Twenty-five years in the future, and our planet is facing a natural Armageddon that threatens all life on Earth – Professor Jim Al-Khalili combines rip-roaring storytelling and mind-expanding science in his debut thriller. Explosive and edge-of-your-seat: Sunfall is a classic Crichton-esque ‘what if’ thriller with a chilling USP – an event that could really happen.
2041 and the world as we know it grinds to a halt. Our planet seems to be turning against itself – it would appear that the magnetic field, that protects life on Earth from deadly radiation from space, is failing…
Desperate to quell the mass hysteria that would surely follow, world governments have concealed this rapidly emerging Armageddon. But a young Iranian hacktivist stumbles across the truth, and it becomes a race against time to reactivate the earth’s core using beams of dark matter.
As a small team of brave and brilliant scientists battle to find a way of transforming theory into practice, they face a fanatical group intent on pursuing their own endgame agenda: for they believe mankind to be a plague upon this earth and will do anything, commit any crime, to ensure that the project fails…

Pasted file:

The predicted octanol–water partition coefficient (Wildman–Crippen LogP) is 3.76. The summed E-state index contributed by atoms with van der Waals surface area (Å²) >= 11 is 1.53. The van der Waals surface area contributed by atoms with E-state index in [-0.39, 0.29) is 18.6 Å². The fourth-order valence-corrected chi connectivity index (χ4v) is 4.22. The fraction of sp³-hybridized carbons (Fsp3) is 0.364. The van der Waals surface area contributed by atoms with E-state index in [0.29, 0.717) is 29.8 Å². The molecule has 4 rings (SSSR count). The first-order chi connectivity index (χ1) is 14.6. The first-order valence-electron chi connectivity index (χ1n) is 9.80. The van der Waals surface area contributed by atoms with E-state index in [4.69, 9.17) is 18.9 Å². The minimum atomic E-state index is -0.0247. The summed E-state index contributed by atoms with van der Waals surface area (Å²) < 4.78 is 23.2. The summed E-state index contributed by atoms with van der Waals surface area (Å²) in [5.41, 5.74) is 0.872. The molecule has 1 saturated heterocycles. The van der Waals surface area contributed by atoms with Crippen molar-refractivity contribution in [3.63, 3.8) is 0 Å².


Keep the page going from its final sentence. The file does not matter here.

About the Author
“Award-winning science communicator, renowned around the world through his writing and broadcasting, as well as a leading academic making fundamental contributions to theoretical nuclear physics and quantum biology.”
Jim received his PhD in nuclear reaction theory in 1989 from the University of Surrey. He was awarded an SERC postdoctoral fellowship (1989–91) to work at University College London after which he returned to Surrey and joined the nuclear theory group there. In 1994, he was awarded a five-year EPSRC Advanced Research Fellowship during which time he established himself as a leading expert in few-body dynamics of exotic atomic nuclei. He has published over 100 academic papers, mostly on nuclear physics. He currently co-director of the Leverhulme Doctoral Training Centre for Quantum Biology at Surrey where is still trying to make sense of quantum mechanics.
Since the mid-90s, Jim has established himself as one of the UK’s best known science communicators, for which he has received the Royal Society Michael Faraday medal (2007), the Institute of Physics Kelvin Medal (2011) and the inaugural Stephen Hawking Medal (2016). He was made an Officer of the Order of the British Empire (OBE) in 2008.
He is the author of twelve books, translated into over twenty languages – including his first novel (the science fiction thriller, Sunfall). He is also a regular presenter of TV science documentaries and is probably best known among the British public as the presenter of the long-running weekly BBC Radio 4 programme, The Life Scientific.